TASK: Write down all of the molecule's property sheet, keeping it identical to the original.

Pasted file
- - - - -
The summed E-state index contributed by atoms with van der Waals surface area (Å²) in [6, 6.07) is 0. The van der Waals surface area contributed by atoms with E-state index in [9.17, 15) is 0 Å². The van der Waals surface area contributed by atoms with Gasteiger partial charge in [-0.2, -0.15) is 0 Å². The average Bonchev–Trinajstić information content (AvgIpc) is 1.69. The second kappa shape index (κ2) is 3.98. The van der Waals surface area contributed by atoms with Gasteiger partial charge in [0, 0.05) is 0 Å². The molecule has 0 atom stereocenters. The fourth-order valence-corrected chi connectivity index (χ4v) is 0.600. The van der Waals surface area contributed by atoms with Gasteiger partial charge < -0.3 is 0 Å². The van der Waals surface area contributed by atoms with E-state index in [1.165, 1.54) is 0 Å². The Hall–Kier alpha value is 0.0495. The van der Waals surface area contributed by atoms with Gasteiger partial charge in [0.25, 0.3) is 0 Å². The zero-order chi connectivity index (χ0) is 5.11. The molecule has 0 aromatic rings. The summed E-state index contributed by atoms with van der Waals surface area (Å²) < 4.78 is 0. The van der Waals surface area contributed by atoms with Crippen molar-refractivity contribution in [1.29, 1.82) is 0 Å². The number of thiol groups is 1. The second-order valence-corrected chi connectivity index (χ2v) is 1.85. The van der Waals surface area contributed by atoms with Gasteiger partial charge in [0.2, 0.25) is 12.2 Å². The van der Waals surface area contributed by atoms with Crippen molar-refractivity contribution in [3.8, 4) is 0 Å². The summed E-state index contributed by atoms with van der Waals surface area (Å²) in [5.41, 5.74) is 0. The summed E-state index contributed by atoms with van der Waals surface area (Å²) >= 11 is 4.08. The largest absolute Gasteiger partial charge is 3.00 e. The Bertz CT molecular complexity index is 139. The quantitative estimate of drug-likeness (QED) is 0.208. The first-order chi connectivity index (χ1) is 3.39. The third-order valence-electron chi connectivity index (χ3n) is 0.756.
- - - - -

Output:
The summed E-state index contributed by atoms with van der Waals surface area (Å²) in [6, 6.07) is 0. The van der Waals surface area contributed by atoms with E-state index in [9.17, 15) is 0 Å². The van der Waals surface area contributed by atoms with Gasteiger partial charge in [-0.2, -0.15) is 0 Å². The average Bonchev–Trinajstić information content (AvgIpc) is 1.69. The second kappa shape index (κ2) is 3.98. The van der Waals surface area contributed by atoms with Gasteiger partial charge in [0, 0.05) is 0 Å². The molecule has 0 atom stereocenters. The fourth-order valence-corrected chi connectivity index (χ4v) is 0.600. The van der Waals surface area contributed by atoms with Gasteiger partial charge < -0.3 is 0 Å². The van der Waals surface area contributed by atoms with E-state index in [1.165, 1.54) is 0 Å². The Hall–Kier alpha value is 0.0495. The van der Waals surface area contributed by atoms with Gasteiger partial charge in [0.25, 0.3) is 0 Å². The zero-order chi connectivity index (χ0) is 5.11. The molecule has 0 aromatic rings. The summed E-state index contributed by atoms with van der Waals surface area (Å²) < 4.78 is 0. The van der Waals surface area contributed by atoms with Crippen molar-refractivity contribution in [1.29, 1.82) is 0 Å². The number of thiol groups is 1. The second-order valence-corrected chi connectivity index (χ2v) is 1.85. The van der Waals surface area contributed by atoms with Gasteiger partial charge in [0.2, 0.25) is 12.2 Å². The van der Waals surface area contributed by atoms with Crippen molar-refractivity contribution in [3.8, 4) is 0 Å². The summed E-state index contributed by atoms with van der Waals surface area (Å²) in [5.41, 5.74) is 0. The summed E-state index contributed by atoms with van der Waals surface area (Å²) >= 11 is 4.08. The largest absolute Gasteiger partial charge is 3.00 e. The Bertz CT molecular complexity index is 139. The quantitative estimate of drug-likeness (QED) is 0.208. The first-order chi connectivity index (χ1) is 3.39. The third-order valence-electron chi connectivity index (χ3n) is 0.756.